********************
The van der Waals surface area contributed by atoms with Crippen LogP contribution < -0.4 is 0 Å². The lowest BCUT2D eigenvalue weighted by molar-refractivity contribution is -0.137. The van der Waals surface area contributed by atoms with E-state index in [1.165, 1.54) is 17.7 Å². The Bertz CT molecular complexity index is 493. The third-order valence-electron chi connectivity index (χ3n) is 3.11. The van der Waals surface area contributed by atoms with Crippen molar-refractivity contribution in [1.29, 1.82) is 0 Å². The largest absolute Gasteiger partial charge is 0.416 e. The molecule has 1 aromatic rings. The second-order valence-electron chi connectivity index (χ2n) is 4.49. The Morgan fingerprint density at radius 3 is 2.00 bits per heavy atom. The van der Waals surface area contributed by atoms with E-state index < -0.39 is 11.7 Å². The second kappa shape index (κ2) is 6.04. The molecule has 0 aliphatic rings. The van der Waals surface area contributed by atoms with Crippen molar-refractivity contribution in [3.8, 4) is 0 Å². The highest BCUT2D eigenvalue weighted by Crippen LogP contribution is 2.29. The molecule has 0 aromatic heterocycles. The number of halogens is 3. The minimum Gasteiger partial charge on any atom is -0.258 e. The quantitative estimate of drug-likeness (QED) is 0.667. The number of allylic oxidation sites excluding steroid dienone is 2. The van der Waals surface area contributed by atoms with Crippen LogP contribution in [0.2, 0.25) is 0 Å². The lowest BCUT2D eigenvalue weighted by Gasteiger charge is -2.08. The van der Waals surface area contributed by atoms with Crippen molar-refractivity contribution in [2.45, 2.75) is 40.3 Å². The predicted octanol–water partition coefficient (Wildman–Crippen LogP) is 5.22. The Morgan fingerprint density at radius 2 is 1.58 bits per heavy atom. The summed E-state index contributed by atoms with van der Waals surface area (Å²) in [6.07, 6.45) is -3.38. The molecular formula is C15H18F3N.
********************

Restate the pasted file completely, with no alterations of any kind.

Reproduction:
The van der Waals surface area contributed by atoms with Crippen LogP contribution < -0.4 is 0 Å². The lowest BCUT2D eigenvalue weighted by molar-refractivity contribution is -0.137. The van der Waals surface area contributed by atoms with E-state index in [1.165, 1.54) is 17.7 Å². The Bertz CT molecular complexity index is 493. The third-order valence-electron chi connectivity index (χ3n) is 3.11. The van der Waals surface area contributed by atoms with Crippen molar-refractivity contribution in [1.29, 1.82) is 0 Å². The largest absolute Gasteiger partial charge is 0.416 e. The molecule has 1 aromatic rings. The second-order valence-electron chi connectivity index (χ2n) is 4.49. The Morgan fingerprint density at radius 3 is 2.00 bits per heavy atom. The van der Waals surface area contributed by atoms with E-state index < -0.39 is 11.7 Å². The second kappa shape index (κ2) is 6.04. The molecule has 0 aliphatic rings. The van der Waals surface area contributed by atoms with Crippen molar-refractivity contribution in [3.8, 4) is 0 Å². The highest BCUT2D eigenvalue weighted by Crippen LogP contribution is 2.29. The molecule has 0 aromatic heterocycles. The number of halogens is 3. The minimum Gasteiger partial charge on any atom is -0.258 e. The quantitative estimate of drug-likeness (QED) is 0.667. The number of allylic oxidation sites excluding steroid dienone is 2. The van der Waals surface area contributed by atoms with Crippen LogP contribution in [0.2, 0.25) is 0 Å². The lowest BCUT2D eigenvalue weighted by Gasteiger charge is -2.08. The van der Waals surface area contributed by atoms with Crippen molar-refractivity contribution in [2.45, 2.75) is 40.3 Å². The predicted octanol–water partition coefficient (Wildman–Crippen LogP) is 5.22. The Morgan fingerprint density at radius 2 is 1.58 bits per heavy atom. The summed E-state index contributed by atoms with van der Waals surface area (Å²) in [6.07, 6.45) is -3.38. The molecular formula is C15H18F3N.